Blogging Revisited

When I began blogging in 2006, I became connected with a number of other teachers who were also using blogs. We would visit each other’s website and read each other’s posts and leave comments. This was an form of social media. We were doing that well before Facebook and Twitter hit the scene.

When I started my blog, I had the mindset that I would write reflections of what I was working on in the classroom and not really worry if anyone would read it or not. I figured the chances of someone being interested in what I had to say were slim. If someone read what I wrote, that was just extra gravy. Mostly I was writing for my own benefit.

I have been re-reading a book called Writing to Learn. William Zinnser, the books author, talks about how the writing process is our ticket to learning in just about any endeavor. He holds that writing is one of the best ways to reflect on whatever the problems are that you’re trying to solve and or whatever it is you’re trying to learn.

When I was working on my doctorate, I fell away from keeping a regular blog or even participating on social media. I realize now that it was a big mistake to do that. I even realized it at the time, wanting to blog about what I was thinking and learning, but the emotions that went along with that kind of work were too raw and too strong for me to make public. That is precisely why I should have overcome my fears and done it anyway.

In the book, “Growth Hacker Marketing” by Ryan Holiday, he talks about how growth hackers are bypassing traditional marketing channels with social media. He says the traditional approach to writing is to go away in isolation (exactly what I did) and return after the work is finished hoping to promote the it to readers, and gambling that the entire endeavor will pay off.

Holiday argues that with the growth hacker approach, the author blogs about the work as it is in progress, and interacts with interested readers along the way, using their feedback to hone and tweak the work into something that has PMF or Product Market Fit. In other words, the writer gets a critique along the way and is able to hone the final product into something that will be well refined into something highly desirable by its intended audience.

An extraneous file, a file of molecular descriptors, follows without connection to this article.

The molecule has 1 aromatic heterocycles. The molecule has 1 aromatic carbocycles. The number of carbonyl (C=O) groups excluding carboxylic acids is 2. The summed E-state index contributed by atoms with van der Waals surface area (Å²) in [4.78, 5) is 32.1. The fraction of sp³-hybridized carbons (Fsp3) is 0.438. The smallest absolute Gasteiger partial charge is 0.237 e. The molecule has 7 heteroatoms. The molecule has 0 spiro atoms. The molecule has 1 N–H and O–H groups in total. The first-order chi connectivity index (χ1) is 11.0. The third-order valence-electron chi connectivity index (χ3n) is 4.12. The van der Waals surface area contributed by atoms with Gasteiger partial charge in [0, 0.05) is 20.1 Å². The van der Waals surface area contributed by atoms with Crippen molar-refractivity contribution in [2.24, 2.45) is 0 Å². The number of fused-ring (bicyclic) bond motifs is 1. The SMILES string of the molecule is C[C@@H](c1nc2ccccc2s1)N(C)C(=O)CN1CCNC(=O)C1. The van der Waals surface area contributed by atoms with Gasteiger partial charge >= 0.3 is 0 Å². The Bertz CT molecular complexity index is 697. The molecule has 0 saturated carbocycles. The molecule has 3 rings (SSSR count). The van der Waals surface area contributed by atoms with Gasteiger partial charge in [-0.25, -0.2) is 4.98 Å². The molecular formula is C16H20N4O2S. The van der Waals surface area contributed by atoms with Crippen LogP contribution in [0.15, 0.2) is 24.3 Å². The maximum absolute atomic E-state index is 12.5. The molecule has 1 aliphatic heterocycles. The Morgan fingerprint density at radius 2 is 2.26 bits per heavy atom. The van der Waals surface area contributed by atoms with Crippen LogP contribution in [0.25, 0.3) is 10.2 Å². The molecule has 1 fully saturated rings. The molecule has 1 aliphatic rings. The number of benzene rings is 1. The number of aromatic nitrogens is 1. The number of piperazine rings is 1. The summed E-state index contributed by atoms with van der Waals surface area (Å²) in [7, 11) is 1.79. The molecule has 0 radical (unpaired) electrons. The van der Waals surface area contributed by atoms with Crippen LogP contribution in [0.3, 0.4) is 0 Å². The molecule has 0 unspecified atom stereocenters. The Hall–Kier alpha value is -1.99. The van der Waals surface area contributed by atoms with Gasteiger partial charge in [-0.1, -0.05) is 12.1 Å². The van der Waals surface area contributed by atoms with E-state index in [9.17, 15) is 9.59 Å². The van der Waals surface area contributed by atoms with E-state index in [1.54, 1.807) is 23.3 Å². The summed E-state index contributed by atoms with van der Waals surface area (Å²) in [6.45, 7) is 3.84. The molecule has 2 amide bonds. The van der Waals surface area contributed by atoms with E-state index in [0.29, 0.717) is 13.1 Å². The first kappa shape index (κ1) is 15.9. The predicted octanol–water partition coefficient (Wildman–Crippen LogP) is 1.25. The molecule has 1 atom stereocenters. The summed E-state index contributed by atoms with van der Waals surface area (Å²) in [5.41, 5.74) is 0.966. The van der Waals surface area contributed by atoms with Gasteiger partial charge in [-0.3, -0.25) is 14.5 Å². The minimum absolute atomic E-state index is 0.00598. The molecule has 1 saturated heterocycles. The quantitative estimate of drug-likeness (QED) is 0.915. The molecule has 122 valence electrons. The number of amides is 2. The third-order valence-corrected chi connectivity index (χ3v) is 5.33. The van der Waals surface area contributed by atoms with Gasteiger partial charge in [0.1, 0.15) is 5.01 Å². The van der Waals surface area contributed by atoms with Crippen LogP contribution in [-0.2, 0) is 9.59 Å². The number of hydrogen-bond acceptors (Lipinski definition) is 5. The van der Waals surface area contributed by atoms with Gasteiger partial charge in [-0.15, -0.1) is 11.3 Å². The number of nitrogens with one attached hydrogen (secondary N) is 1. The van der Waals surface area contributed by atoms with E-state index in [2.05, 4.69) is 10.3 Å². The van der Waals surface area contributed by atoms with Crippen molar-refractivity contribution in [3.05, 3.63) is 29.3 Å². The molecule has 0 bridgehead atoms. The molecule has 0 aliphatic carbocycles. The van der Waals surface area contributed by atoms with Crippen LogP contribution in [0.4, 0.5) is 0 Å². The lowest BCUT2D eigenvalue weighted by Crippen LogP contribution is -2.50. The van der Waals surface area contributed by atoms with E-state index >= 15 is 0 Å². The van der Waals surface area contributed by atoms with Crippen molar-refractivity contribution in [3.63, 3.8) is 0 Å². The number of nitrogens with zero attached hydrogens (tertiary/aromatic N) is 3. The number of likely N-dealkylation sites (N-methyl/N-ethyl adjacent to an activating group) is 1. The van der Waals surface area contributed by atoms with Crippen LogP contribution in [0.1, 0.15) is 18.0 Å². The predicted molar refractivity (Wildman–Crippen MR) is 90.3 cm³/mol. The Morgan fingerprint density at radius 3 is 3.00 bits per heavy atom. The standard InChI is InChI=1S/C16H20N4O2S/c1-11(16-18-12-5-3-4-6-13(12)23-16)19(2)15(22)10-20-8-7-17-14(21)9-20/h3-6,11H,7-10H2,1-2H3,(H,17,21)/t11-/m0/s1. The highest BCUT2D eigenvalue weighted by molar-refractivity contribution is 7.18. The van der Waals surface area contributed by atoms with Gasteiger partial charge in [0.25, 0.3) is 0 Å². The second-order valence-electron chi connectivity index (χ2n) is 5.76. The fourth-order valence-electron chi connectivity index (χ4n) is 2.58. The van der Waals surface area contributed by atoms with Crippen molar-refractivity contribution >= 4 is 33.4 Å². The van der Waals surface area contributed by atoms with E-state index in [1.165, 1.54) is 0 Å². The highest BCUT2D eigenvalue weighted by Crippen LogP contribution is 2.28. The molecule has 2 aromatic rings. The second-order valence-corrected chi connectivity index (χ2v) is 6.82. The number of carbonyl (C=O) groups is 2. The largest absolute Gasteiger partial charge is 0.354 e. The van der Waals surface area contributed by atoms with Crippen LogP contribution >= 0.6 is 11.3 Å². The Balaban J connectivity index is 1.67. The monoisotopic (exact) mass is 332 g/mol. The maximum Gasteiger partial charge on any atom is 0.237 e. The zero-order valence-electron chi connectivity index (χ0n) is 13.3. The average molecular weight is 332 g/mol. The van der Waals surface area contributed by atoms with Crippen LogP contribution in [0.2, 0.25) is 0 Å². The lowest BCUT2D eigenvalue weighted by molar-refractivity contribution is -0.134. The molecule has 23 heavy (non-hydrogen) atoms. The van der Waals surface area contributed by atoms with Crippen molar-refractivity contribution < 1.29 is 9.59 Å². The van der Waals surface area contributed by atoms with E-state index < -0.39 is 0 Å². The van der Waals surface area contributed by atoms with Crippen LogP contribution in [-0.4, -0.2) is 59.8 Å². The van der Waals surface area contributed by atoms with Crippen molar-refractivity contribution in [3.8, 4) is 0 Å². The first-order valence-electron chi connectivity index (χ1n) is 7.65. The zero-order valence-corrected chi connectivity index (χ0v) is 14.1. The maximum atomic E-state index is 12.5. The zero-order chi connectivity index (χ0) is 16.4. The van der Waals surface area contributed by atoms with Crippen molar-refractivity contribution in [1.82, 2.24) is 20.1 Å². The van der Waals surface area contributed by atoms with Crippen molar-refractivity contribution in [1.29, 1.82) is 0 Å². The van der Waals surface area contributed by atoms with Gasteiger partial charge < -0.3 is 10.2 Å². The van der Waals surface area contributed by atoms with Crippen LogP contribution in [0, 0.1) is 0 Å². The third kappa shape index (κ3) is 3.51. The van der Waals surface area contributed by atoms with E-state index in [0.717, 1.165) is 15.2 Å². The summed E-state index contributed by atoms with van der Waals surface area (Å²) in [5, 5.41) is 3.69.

I wonder how much the motion picture industry would be improved by taking this approach? Wouldn’t movie fans everywhere love to be able to view the dailies as they come in! A daring film production team should try this, and let people see behind the scenes as the film is being made, every step of the way. After all, that is exactly how Andy Weir wrote The Martian, before it became a finished blockbuster novel and movie. He let his audience follow his progress and provide crowd sourced feedback making The Martian have perfectly optimized PMF. If the original story was crafted this way, why not have the film follow a similar process?

Now that my dissertation is completed, I’ve returned to my old stomping grounds of social media and blogging only to find that things have changed.┬áNo one is really reading a lot of small name blogs anymore. Everything has shifted to social media and it’s short bursts of information and visual memes. Social media has almost completely replaced the blog as a communications media. Sure, there are still successful blogs out there, but I’m not feeling the sense of community in the blogosphere that once was there; maybe I’m missing it.

However, I’ve gotten a lot of benefit from going back and reading my old blog posts from a decade ago. I think I will continue to benefit as I return and reflect on things I write. So I think I will return to my original mindset about blogging. I will write for myself, and if someone else benefits that’s even better! Who knows? Maybe something I’m working on and writing about will resonate and people who share my interests will reconnect with me because of this effort.

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